Laura Linney!!!!!!!!!!!!!!!!

Atonement, No Country for Old Men and Juno in the Best Film category. This must be the first time I've loved three of the nominated films.

Saoirse got it!!!! It's all cos of our hard work, I tell ya!

Keira shut out. (yay!)

Surprise nomination for Tommy Lee Jones for his other performance.

The Diving Bell & the Butterfly not as loved as I thought.

Norbit is an Oscar nominated film.

The Simpsons Movie missed a nomination for Surf's Up? Are you havin' a laff?

Jason Reitman and Julian Schnabel get director nod ahead of Joe Wright.

Sarah Polley an Oscar nominee.

Pissed off about The Simpsons, and feel a little sorry for Joe Wright, but a very cool selection this year.

There Will be Oscar Nominations for Saoirse Ronan and Kelly Macdonald but No nomination for "our" Keira.

I know Saoirse will get nominated today. Why?

- She deserves it.
- I got my friend to draw this, and if she doesn't get nominated, all that hard work will have gone to nothing:

Isn't it lovely?

Isn't it the coolest thing you've ever seen? It's lovely!!!

My friend's name is Hannah, by the way. She's going to be a famous animator in several years.

So yes. Saoirse must get nominated. GO SAOIRSE!!!!

Here are my Oscar nomination predictions in full:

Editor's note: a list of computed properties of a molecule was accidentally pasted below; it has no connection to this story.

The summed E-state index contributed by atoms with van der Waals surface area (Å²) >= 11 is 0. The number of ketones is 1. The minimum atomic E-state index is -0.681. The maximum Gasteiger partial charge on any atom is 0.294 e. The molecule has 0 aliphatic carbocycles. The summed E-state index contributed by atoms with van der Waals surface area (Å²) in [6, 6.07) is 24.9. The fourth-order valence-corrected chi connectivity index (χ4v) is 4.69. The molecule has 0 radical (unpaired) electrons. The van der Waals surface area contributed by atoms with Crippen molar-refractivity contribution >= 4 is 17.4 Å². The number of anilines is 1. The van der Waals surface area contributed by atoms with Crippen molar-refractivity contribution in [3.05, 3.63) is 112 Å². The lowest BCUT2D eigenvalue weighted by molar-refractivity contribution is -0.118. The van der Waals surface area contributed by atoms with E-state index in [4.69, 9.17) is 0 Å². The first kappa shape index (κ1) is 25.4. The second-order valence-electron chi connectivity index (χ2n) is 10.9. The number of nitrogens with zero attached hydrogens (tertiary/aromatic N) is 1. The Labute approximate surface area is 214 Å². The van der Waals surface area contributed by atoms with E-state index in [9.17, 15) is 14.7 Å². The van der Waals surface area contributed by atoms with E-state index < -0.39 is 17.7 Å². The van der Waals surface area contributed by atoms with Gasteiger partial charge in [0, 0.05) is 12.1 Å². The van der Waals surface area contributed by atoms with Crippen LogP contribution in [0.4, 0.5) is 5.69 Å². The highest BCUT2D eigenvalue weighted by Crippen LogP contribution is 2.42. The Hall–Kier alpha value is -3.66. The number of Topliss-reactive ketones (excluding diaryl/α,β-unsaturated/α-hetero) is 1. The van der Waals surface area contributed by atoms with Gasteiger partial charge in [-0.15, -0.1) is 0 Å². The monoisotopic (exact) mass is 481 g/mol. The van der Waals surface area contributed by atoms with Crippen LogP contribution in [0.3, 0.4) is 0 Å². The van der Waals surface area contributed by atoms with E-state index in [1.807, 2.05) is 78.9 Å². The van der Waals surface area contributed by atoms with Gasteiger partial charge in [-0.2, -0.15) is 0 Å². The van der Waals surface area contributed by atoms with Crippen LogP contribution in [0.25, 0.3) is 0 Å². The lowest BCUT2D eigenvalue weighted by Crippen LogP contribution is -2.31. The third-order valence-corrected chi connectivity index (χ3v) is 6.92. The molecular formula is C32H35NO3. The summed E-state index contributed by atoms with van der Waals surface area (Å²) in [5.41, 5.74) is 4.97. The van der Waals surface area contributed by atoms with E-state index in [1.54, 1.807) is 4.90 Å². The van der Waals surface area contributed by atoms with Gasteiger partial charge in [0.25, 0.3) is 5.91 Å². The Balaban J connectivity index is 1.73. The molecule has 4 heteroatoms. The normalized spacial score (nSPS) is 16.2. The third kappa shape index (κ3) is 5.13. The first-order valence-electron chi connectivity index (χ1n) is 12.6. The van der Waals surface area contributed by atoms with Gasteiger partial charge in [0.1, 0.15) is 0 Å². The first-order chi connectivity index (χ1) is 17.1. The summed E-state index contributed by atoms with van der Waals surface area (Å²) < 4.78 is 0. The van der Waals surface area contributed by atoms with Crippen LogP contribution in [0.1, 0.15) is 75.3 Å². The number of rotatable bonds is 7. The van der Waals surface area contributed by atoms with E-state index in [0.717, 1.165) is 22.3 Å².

Best Picture
- Atonement
- The Diving Bell and the Butterfly
- Juno
- No Country for Old Men
- There will be Blood

Best Director
- Joe Wright for Atonement
- Julian Schnabel for The Diving Bell and the Butterfly
- Sean Penn for Into the Wild
- Ethan Coen & Joel Coen for No Country for Old Men
- Paul Thomas Anderson for There Will Be Blood

Best Actor in a Leading Role
- George Clooney in Michael Clayton
- Daniel Day-Lewis in There will be Blood
- Johnny Depp in Sweeney Todd
- Viggo Mortensen in Eastern Promises
- Emile Hirsch in Into the Wild

Best Actress in a Leading Role
- Cate Blanchett in Elizabeth: The Golden Age
- Julie Christie in Away from Her
- Marion Cotillard in La Vie en Rose
- Angelina Jolie in A Mighty Heart
- Ellen Page in Juno

Best Actor in a Supporting Role
- Casey Affleck in The Assassination of Jesse James by the Coward Robert Ford
- Javier Bardem in No Country for Old Men
- Philip Seymour Hoffman in Charlie Wilson’s War
- Tom Wilkinson in Michael Clayton
- Max von Sydow in The Diving Bell and the Butterfly

Best Actress in a Supporting Role
- Cate Blanchett in I'm Not There
- Catherine Keener in Into the Wild
- Kelly Macdonald in No Country for Old Men
- Saoirse Ronan in Atonement
- Amy Ryan in Gone Baby Gone

Best Animated Feature
- Persepolis
- Ratatouille
- The Simpsons Movie

Best Original Screenplay
- Eastern Promises
- Juno
- Michael Clayton
- Ratatouille
- The Savages

Best Adapted Screenplay
- Atonement
- The Diving Bell and the Butterfly
- Into the Wild
- No Country for Old Men
- There will be Blood


- 3:10 to Yuma
- Atonement
- The Kite Runner
- Lust, Caution
- Ratatouille

- The Assassination of Jesse James
- Atonement
- The Diving Bell and the Butterfly
- No Country for Old Men
- There Will Be Blood

Foreign film
- 12
- The Counterfeiters
- Days of Darkness
- The Kite Runner
- The Unknown

- Atonement
- The Bourne Ultimatum
- Into the Wild
- No Country for Old Men
- There Will Be Blood

- Atonement
- Elizabeth: the Golden Age
- The Golden Compass
- Hairspray
- La vie en Rose

- American Gangster
- The Bourne Ultimatum
- No Country for Old Men
- There Will Be Blood
- Transformers

Sound Editing
- Pirates of the Caribbean III
- Ratatouille
- Transformers

Art Direction
- Atonement
- Elizabeth: The Golden Age
- The Golden Compass
- Sweeney Todd: The Demon Barber of Fleet Street